4. Does Cathodic Protection Involve a Lot of Electricity?

Many individuals are under the assumption that cathodic protection systems use up a lot of energy since they run continuously. Even though they are left on 24 hours a day, this is not the case. Actually, very little energy is used with your cathodic protection system. That’s because most cathodic protection systems only use between 100 and 1,000 watts of power. This makes having one of these systems much more affordable.



Look for proper training and certifications for the installation.


5. Do Cathodic Protection Systems Have to be Installed by Professionals?

While there is always the option to install your own cathodic protection system, this can be extremely risky. Unless you have the proper training and certifications, installation and maintenance of your system should be left to the experts.

The Role of Anodes in Deepwater Cathodic Protection

Simply put, corrosion is defined as the process or action of corrosive chemical behaviour, which is a progressive modifi-cation or deterioration due marine growth prevention system, antifouling system, copper anodes
to chemical oxidation.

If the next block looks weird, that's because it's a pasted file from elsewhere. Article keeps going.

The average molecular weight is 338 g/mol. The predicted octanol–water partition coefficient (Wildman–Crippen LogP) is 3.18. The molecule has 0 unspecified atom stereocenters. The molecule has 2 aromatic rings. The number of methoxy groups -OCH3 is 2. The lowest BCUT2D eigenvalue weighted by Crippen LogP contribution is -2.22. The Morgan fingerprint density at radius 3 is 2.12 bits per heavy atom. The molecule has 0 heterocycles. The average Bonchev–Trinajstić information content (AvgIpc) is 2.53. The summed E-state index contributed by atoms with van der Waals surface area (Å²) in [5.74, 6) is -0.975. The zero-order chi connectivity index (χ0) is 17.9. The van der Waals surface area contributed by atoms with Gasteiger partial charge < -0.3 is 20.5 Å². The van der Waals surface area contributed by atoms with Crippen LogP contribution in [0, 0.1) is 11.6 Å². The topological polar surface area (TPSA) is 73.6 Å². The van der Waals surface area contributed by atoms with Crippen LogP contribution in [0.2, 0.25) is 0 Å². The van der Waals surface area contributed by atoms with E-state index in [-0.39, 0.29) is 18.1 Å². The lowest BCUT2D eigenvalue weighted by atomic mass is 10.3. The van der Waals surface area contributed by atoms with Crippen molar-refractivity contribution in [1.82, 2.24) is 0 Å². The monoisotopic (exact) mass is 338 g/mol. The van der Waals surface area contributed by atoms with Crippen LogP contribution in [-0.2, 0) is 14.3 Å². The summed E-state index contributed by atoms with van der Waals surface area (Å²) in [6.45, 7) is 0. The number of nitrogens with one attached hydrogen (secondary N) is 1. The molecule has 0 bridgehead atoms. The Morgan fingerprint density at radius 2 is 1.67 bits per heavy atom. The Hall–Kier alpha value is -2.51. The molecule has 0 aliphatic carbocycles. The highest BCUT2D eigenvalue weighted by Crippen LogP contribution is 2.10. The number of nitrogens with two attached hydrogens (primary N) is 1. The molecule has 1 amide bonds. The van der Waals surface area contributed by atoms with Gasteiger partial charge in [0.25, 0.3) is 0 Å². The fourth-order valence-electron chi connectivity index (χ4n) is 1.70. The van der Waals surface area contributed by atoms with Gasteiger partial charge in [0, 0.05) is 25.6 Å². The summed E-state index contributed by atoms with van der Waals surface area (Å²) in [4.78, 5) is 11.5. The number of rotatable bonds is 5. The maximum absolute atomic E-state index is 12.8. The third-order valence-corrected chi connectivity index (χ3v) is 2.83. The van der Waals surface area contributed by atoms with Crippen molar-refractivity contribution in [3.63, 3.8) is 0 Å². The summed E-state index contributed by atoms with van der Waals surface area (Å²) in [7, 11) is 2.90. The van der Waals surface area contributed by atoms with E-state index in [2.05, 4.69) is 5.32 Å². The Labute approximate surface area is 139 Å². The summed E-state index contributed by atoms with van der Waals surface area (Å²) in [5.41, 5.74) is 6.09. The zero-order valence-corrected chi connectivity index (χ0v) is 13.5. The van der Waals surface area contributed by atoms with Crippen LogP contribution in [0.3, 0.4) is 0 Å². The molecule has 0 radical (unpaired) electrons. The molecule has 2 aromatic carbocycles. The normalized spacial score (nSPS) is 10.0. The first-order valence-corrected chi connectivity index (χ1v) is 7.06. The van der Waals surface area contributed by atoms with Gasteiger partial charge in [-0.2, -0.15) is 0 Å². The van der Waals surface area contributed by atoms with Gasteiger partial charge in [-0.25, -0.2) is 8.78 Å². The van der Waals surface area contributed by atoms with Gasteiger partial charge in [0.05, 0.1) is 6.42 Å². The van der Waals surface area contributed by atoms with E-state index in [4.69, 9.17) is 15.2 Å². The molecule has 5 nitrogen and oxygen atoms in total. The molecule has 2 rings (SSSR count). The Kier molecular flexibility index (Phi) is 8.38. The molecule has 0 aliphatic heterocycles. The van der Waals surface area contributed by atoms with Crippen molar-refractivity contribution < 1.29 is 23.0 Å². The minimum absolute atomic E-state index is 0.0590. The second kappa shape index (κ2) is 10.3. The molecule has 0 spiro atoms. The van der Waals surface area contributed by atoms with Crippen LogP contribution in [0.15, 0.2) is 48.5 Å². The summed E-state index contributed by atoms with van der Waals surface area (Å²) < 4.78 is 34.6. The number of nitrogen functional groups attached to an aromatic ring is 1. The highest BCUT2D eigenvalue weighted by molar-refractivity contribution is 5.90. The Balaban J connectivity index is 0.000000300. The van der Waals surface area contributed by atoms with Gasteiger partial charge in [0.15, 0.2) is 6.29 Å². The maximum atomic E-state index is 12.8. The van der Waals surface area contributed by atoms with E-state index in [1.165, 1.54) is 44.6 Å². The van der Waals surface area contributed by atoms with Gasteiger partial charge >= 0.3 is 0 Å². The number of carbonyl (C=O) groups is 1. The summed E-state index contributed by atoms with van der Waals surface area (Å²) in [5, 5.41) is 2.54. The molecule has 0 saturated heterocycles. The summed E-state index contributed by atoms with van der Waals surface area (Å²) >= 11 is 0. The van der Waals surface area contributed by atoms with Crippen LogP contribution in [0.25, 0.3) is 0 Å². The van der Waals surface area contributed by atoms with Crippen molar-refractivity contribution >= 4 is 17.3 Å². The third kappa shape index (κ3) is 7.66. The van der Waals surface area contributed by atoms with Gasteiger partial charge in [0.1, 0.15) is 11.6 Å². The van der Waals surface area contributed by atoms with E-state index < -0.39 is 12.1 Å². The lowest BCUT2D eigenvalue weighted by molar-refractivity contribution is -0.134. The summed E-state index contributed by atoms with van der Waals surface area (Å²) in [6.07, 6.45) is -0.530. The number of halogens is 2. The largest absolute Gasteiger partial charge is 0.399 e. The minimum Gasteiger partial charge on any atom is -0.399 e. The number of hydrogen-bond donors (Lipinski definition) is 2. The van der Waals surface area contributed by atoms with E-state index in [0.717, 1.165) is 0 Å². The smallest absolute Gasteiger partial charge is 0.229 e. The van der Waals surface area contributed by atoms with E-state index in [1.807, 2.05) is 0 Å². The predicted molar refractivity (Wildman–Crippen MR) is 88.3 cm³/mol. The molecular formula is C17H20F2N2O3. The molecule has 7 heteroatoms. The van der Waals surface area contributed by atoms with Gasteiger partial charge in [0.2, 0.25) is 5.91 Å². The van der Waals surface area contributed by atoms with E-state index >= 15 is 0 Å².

When it comes to certain job responsibilities and daily tasks many people associate the process of corrosion to the wasting away or rusting of a pipe that’s buried beneath the ground. And so, corrosion can be thought of as the way natural forces continuously try to restore the developed works of humans to revert back to their original state of natural symmetry. Therefore, when it comes to a buried pipe, the process of corrosion is the earth and surrounding natural elements simply trying to restore the existing iron within the steel pipe to its original constant form of native iron ore or iron oxide.

The kind of corrosion that most people are familiar with and the kind that causes the most amount of damage to a buried pipe is known as electrochemical corrosion. This type is also commonly referred to as galvanic corrosion and sometimes known as electrolysis.

Using Anodes in Cathodic Protection